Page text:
Being an international rock star in a band that have been described as the coolest in the world usually has its fair share of perks. But for Georg Holm – a founding member of Sigur Ros who plays everything from bass guitar to toy piano – keeping up with Iceland’s remarkable progress at Euro 2016 has not been easy.
Having spent the last three years mainly in the studio apart from making guest appearances on Game of Thrones and The Simpsons, the experimental quartet known for their ethereal sound and innovative videos released a new single Ovedur (Storm) last week and embarked on a world tour at the start of June.
“We’ve been watching them everywhere – it’s been quite difficult to be honest,” explained Georg as the band prepared to play the John Peel stage at Glastonbury on Friday night.
“I actually stayed behind to watch the Austria match in a pub in Covent Garden and took a later train to catch up with the tour bus. Unfortunately I was watching the English commentary but I heard the Icelandic version the next day. Gudmundur Benediktsson is famous at home for being very enthusiastic and he really feels the game when he is commentating.
“But being Icelandic and watching that goal being scored in the last second of the game, I understood how he was feeling. I was shouting and screaming at the top of my voice and I think people in the pub were quite scared of me!”
Affectionately known as Gummy Ben, former Iceland international Benediktsson’s near-meltdown of the last-minute goal that secured a last-16 tie against England has since been described as the best piece of commentary of all time. With an estimated 10% of the entire population of 320,000 currently in France, fervour for the national team runs deep in the land of fire and ice.
“I love football. I went to most of the home qualifiers in Reykjavik and it was just unbelievable,” says Georg, a lifelong Liverpool supporter who still plays five-a-side when time permits.
“It’s been difficult [to believe] because they’ve never been this good. We’ve had fantastic players in the past but they have never played as a team like these guys do. It’s kind of beautiful to watch. Finally we have this amazing team from Iceland. I’ve been waiting for this a long time!
“I remember going to school when I was a kid and if we had gym class then I had this little brown Liverpool bag that I always brought with me. We grew up watching English football all the time so it will mean a lot to play against them.”
A hectic schedule that began in Barcelona on 4 June means he and the rest of the band will not be in Nice, although Georg and drummer Orri Dyrason, whose father Dyri Gudmundsson made five appearances in goal for Iceland and “was close to making it” as a player himself, have already made plans for Monday night.
“I can’t go. I really wish I could. We only have two days off and I have to go home,” he says with a deep sigh. “But the next best thing is to watch it in on the big screen in Ingolfstorg square while I’m wearing my Iceland shirt. I think we do stand a chance but in all honesty if we lose then I will still be proud to say we made it through to the last 16 and lost to England. That’s a pretty good achievement for a nation of just 300,000 people.”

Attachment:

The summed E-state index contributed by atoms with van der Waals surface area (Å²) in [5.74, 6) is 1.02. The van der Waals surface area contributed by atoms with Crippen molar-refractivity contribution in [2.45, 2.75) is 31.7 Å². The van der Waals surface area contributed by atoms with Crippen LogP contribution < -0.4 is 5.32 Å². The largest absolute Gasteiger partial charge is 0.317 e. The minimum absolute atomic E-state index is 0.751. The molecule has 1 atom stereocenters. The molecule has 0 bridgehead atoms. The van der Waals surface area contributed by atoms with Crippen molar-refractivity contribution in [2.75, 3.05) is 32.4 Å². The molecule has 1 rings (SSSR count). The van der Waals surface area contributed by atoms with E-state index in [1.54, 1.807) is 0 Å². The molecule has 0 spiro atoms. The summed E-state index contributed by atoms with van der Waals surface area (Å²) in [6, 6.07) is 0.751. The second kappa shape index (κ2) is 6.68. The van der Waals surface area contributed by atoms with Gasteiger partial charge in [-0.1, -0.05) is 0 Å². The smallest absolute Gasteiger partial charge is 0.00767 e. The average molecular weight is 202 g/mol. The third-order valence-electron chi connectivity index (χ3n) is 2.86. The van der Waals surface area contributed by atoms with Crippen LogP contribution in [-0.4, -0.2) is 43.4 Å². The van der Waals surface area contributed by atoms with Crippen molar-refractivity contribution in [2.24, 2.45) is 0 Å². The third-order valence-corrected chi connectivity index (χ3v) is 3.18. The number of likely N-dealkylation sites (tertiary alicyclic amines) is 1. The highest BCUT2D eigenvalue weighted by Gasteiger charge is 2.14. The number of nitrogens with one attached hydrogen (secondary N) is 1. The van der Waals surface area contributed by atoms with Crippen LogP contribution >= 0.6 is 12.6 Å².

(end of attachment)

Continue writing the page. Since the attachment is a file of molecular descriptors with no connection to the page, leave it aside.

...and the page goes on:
Yet while England’s notorious fallibility at penalty shootouts should give Icelanders hope, Georg is not getting carried away when it comes to making any predictions. “I don’t want to jinx it because I’m quite superstitious but I definitely know that Gylfi Sigurdsson will score one. He is probably the best penalty and free-kick taker I have ever seen and probably one of the best in the world.”
Sigur Ros made their international breakthrough with their second album, Agætis Byrjun, in 1999, and tracks such as Hoppipolla (Hopping in Puddles) and Staralfur (Staring Elf) have been featured by several TV channels as the soundtrack to sporting events, including the 2006 World Cup and 2012 Olympics in London. Their video for Viorar Vel Til Loftarasa (Good Weather for an Airstrike) in 2001 even had an impact on the debate about the lack of gay footballers in the professional game. Set in 1950s Iceland, it depicts a junior football match and culminates in a kiss between two boys that is eventually broken up by an enraged father who runs on to the pitch.
“The football world is so macho – especially some of the supporters who follow the game – so we wanted to do a twist on that,” Georg explains. “There’s probably a lot of gay players that can’t even come out of the closet because they’re afraid of what the reaction might be and that’s a shame.”
A new album is being worked on, although in language that Sigur Ros fans are probably accustomed to by now, “we don’t have a 100% plan yet”, according to Georg. “We’ve had a lot of ideas but we haven’t really finished anything yet,” he says. “We just need to find some time in between gigs.”
And the football.